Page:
Qualcomm/Zeebo Unveil "Fourth Console"

By Mike on 10:31 am

Filed Under: ,

Tech giant Qualcomm and startup Zeebo unveiled what they're dubbing as the "fourth console" at GDC 09 yesterday. The companies are hoping to tap into the so called developing market by making an affordable console while at the same time curtailing software piracy. The system, simply named Zeebo, is set to launch in Brazil next week for the retail price of $200 USD. It will be released in Eastern Europe, Mexico, and India in 2010 and will be made available in China in 2011. The system is about the size of a Wii. It is equipped with a 528MHz ARM 11 processor, the same used in many mobile phones, and a Qualcomm Adreno 130 IGP. The system includes 1GB internal NAND flash memory (enough for 50 games), 128MB of DDR SDRAM, a gamepad, three USB 2.0 ports, and an SD slot. Max screen resolution is 640x480. Graphics are said to be somewhere in between the PS1 and PS2, or in other words the same quality as PSP and Nintendo DS games.

The Zeebo is the first console to completely do away with discs, or any other type of removable media for that matter. It is 3G equipped allowing for wireless downloads of games. Content will only be offered through the system's proprietary ZeeboNet servers. 15 games will be made available on launch with 30 more being offered within 90 days after. Each game will retail for $12. This is being done to lure gamers away from the lucrative black market, which sells pirated games for contemporary consoles for just $10 a piece. Downloads are all pre-paid just as they are on PSN, Wii, and XBL. Games will only work with the users unique console ID and their account. Expect this DRM scheme to be cracked pretty quickly. The system will launch with four embedded games: FIFA 09, Need for Speed Carbon, Brain Challenge, and Prey Evil. Major game publishers Namco, THQ, Capcom, EA, Activision, and ID Software have latched onto the console.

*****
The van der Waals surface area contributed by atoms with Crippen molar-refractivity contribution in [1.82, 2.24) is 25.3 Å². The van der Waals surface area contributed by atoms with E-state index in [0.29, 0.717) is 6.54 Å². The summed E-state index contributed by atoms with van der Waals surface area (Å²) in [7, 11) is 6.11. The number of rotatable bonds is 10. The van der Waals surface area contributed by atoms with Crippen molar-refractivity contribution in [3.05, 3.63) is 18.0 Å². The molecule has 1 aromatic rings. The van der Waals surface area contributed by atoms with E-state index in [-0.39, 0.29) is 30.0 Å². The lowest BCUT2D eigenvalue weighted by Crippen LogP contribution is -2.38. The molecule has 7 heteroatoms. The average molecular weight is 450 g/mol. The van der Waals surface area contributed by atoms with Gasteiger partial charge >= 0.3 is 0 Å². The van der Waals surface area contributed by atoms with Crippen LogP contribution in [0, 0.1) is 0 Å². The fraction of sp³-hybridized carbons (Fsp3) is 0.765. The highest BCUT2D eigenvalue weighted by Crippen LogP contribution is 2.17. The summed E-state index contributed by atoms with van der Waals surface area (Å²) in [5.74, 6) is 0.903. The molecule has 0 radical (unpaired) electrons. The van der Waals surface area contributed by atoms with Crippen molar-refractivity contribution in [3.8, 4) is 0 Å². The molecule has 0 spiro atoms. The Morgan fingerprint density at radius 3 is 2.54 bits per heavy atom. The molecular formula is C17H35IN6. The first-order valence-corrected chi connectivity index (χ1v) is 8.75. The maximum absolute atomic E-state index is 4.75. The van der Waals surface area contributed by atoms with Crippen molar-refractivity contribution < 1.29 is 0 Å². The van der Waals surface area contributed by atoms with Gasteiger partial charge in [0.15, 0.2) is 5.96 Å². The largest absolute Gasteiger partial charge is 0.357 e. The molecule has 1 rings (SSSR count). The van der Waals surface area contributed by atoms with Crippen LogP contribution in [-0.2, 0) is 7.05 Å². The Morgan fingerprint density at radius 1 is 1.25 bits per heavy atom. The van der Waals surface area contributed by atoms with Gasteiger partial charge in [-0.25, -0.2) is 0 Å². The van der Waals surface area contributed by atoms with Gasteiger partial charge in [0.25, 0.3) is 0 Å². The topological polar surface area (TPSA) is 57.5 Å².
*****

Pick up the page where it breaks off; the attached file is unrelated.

Older consoles have traditionally preformed quite well in developing markets. The Sega Mastersystem for example sold well in Brazil right up until the late 90s. In these countries, contemporary consoles from the big three are often too costly, even for middle class individuals with comparable incomes to North Americans. A Wii for example costs the equivalent of $1000 USD in Argentina. The system is a good idea but I can't imagine it selling too well. The pirates will just lower their prices and the lure of being able to play the games "the rich" are playing is too much. Systems similar in concept have failed in the past. I also dislike the idea of doing away with removable media completely. I know that's the way the winds are blowing but I just feel uncomfortable with someone having that amount of control over my investments.

Source: The Register

0 comments for this post